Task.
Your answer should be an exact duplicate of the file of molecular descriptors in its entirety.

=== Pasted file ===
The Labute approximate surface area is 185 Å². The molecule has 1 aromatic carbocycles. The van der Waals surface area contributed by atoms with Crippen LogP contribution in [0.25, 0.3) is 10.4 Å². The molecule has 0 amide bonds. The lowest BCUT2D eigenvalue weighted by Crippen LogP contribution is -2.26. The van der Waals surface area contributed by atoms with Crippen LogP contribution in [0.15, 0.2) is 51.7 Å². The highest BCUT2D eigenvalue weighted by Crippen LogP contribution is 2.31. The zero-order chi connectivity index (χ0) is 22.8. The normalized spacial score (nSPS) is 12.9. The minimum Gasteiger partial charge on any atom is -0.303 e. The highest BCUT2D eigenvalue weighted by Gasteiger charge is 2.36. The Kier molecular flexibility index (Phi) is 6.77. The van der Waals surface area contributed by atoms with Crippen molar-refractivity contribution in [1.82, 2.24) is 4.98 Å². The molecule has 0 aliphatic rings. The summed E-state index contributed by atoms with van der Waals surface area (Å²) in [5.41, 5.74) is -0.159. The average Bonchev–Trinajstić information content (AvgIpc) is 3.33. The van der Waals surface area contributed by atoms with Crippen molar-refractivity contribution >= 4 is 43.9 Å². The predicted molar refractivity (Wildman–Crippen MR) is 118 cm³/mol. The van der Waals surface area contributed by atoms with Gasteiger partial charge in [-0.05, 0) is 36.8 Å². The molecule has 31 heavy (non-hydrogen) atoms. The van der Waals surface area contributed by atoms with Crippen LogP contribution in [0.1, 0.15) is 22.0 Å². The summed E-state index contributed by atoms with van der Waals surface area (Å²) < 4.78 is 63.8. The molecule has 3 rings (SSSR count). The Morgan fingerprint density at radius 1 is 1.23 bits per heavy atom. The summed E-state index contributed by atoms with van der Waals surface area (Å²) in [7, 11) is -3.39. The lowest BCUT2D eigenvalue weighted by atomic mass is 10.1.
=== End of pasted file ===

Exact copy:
The Labute approximate surface area is 185 Å². The molecule has 1 aromatic carbocycles. The van der Waals surface area contributed by atoms with Crippen LogP contribution in [0.25, 0.3) is 10.4 Å². The molecule has 0 amide bonds. The lowest BCUT2D eigenvalue weighted by Crippen LogP contribution is -2.26. The van der Waals surface area contributed by atoms with Crippen LogP contribution in [0.15, 0.2) is 51.7 Å². The highest BCUT2D eigenvalue weighted by Crippen LogP contribution is 2.31. The zero-order chi connectivity index (χ0) is 22.8. The normalized spacial score (nSPS) is 12.9. The minimum Gasteiger partial charge on any atom is -0.303 e. The highest BCUT2D eigenvalue weighted by Gasteiger charge is 2.36. The Kier molecular flexibility index (Phi) is 6.77. The van der Waals surface area contributed by atoms with Crippen molar-refractivity contribution in [1.82, 2.24) is 4.98 Å². The molecule has 0 aliphatic rings. The summed E-state index contributed by atoms with van der Waals surface area (Å²) in [5.41, 5.74) is -0.159. The average Bonchev–Trinajstić information content (AvgIpc) is 3.33. The van der Waals surface area contributed by atoms with Crippen molar-refractivity contribution >= 4 is 43.9 Å². The predicted molar refractivity (Wildman–Crippen MR) is 118 cm³/mol. The van der Waals surface area contributed by atoms with Gasteiger partial charge in [-0.05, 0) is 36.8 Å². The molecule has 31 heavy (non-hydrogen) atoms. The van der Waals surface area contributed by atoms with Crippen LogP contribution in [0.1, 0.15) is 22.0 Å². The summed E-state index contributed by atoms with van der Waals surface area (Å²) < 4.78 is 63.8. The molecule has 3 rings (SSSR count). The Morgan fingerprint density at radius 1 is 1.23 bits per heavy atom. The summed E-state index contributed by atoms with van der Waals surface area (Å²) in [7, 11) is -3.39. The lowest BCUT2D eigenvalue weighted by atomic mass is 10.1.